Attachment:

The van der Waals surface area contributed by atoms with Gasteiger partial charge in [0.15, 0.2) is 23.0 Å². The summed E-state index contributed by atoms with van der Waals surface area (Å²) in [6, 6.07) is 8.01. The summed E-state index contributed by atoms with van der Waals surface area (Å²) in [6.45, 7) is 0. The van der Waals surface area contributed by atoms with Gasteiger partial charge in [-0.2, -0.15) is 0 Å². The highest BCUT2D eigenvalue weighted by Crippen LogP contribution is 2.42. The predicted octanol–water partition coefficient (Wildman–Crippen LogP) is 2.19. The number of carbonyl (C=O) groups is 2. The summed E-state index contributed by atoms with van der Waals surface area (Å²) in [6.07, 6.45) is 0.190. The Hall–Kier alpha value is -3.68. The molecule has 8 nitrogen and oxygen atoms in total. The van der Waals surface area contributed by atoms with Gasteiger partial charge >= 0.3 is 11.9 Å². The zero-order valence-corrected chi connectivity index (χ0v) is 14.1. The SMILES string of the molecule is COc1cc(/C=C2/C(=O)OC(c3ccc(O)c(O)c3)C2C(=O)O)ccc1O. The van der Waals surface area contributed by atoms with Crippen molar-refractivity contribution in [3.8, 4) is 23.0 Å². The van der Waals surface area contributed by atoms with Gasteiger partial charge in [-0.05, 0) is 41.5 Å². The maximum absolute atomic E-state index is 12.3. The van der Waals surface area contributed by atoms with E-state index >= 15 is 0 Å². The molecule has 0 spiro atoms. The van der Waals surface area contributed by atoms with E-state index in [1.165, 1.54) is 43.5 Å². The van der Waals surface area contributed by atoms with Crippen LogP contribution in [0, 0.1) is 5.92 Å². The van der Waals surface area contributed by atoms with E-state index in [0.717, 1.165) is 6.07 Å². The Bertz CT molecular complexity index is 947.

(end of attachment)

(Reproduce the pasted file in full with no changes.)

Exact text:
The van der Waals surface area contributed by atoms with Gasteiger partial charge in [0.15, 0.2) is 23.0 Å². The summed E-state index contributed by atoms with van der Waals surface area (Å²) in [6, 6.07) is 8.01. The summed E-state index contributed by atoms with van der Waals surface area (Å²) in [6.45, 7) is 0. The van der Waals surface area contributed by atoms with Gasteiger partial charge in [-0.2, -0.15) is 0 Å². The highest BCUT2D eigenvalue weighted by Crippen LogP contribution is 2.42. The predicted octanol–water partition coefficient (Wildman–Crippen LogP) is 2.19. The number of carbonyl (C=O) groups is 2. The summed E-state index contributed by atoms with van der Waals surface area (Å²) in [6.07, 6.45) is 0.190. The Hall–Kier alpha value is -3.68. The molecule has 8 nitrogen and oxygen atoms in total. The van der Waals surface area contributed by atoms with Gasteiger partial charge >= 0.3 is 11.9 Å². The zero-order valence-corrected chi connectivity index (χ0v) is 14.1. The SMILES string of the molecule is COc1cc(/C=C2/C(=O)OC(c3ccc(O)c(O)c3)C2C(=O)O)ccc1O. The van der Waals surface area contributed by atoms with Crippen molar-refractivity contribution in [3.8, 4) is 23.0 Å². The van der Waals surface area contributed by atoms with Gasteiger partial charge in [-0.05, 0) is 41.5 Å². The maximum absolute atomic E-state index is 12.3. The van der Waals surface area contributed by atoms with E-state index >= 15 is 0 Å². The molecule has 0 spiro atoms. The van der Waals surface area contributed by atoms with E-state index in [1.165, 1.54) is 43.5 Å². The van der Waals surface area contributed by atoms with Crippen LogP contribution in [0, 0.1) is 5.92 Å². The van der Waals surface area contributed by atoms with E-state index in [0.717, 1.165) is 6.07 Å². The Bertz CT molecular complexity index is 947.